Tmoose - I love induction roar. For many months, I put up with the increased fuel consumption and poor low-speed torque (mushy throttle response) of a K&N cone filter just so my car would make that roar and I could hear the "psssht" of the stock recirculating blow-off valve. Eventually went back to the stock panel filter to get back the crisp throttle response, but here's what my car sounded like when I still had the K&N: https://youtu.be/XoZFnDGy4pk?t=29s

RE: What is it that makes Honda (and similar) "suitcase" portable generators so quiet?

Quote (jgKRI - so why are the manufacturers of cheap generators (aka "Chinese knockoffs") not implementing those features as standard to tap into the silent generator market dominated by Honda?)


That's a question I can't answer from personal experience, but I would be that A) a lot of their solutions are covered by patents, and Honda is a company that can afford to defend its IP with veracity; B) Honda's solutions are all cost adders. Manufacturers of cheap generators almost certainly want their products to be as cheap as possible.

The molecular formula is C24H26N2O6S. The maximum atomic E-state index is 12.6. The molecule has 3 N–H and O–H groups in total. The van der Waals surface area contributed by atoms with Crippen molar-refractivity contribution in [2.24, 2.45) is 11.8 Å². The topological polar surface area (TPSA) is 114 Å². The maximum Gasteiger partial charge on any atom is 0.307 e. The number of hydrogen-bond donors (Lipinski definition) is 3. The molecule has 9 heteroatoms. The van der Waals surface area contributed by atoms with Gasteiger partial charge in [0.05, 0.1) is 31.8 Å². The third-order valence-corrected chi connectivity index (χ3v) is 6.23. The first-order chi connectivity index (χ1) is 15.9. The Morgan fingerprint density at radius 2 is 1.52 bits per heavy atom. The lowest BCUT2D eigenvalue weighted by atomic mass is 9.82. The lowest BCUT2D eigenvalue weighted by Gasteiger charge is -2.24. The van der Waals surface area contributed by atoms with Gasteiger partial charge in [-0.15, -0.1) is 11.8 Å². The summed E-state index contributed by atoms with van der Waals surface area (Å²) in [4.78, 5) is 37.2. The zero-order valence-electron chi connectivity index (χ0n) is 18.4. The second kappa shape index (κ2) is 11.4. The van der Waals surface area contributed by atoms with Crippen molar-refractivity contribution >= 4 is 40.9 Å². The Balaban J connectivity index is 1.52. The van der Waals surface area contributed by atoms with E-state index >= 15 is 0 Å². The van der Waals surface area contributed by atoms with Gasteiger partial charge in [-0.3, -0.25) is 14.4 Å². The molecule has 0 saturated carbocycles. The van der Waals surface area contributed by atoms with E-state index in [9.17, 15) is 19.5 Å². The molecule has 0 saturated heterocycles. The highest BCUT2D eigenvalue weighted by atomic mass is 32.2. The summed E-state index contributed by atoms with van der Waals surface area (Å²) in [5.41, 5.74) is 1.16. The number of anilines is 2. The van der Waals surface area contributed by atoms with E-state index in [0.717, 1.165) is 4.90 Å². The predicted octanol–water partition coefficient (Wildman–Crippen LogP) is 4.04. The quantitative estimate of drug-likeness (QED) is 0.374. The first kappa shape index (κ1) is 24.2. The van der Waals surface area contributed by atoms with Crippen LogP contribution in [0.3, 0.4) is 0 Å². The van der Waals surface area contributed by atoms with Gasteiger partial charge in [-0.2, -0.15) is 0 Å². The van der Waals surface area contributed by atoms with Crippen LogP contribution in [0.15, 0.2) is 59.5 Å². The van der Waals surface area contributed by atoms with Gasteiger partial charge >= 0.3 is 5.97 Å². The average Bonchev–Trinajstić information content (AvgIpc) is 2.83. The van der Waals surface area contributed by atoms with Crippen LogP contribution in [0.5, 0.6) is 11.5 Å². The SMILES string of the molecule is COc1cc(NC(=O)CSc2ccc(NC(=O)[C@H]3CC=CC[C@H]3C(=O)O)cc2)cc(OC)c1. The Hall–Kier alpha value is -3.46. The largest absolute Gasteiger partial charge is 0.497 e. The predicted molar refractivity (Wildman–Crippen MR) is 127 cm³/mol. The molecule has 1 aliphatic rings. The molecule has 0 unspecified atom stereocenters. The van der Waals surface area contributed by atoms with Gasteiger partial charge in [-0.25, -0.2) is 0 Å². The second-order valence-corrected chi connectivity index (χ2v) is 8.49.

RE: What is it that makes Honda (and similar) "suitcase" portable generators so quiet?

You answered your question with "cheap." Japanese cars in the 1980s were typified with tight tolerances, quality materials, and extremely good process control.

TTFN (ta ta for now)
I can do absolutely anything. I'm an expert! https://www.youtube.com/watch?v=BKorP55Aqvg
FAQ731-376: Eng-Tips.com Forum Policies forum1529: Translation Assistance for Engineers Entire Forum list http://www.eng-tips.com/forumlist.cfm

RE: What is it that makes Honda (and similar) "suitcase" portable generators so quiet?

See also Champion, Generac, Yamaha, Briggs&Stratton for lower cost Honda competition.

Ted

RE: What is it that makes Honda (and similar) "suitcase" portable generators so quiet?

"tight tolerances, quality materials, and extremely good process control" can only improve a mediocre or flawed design so much.

The reverse is also true.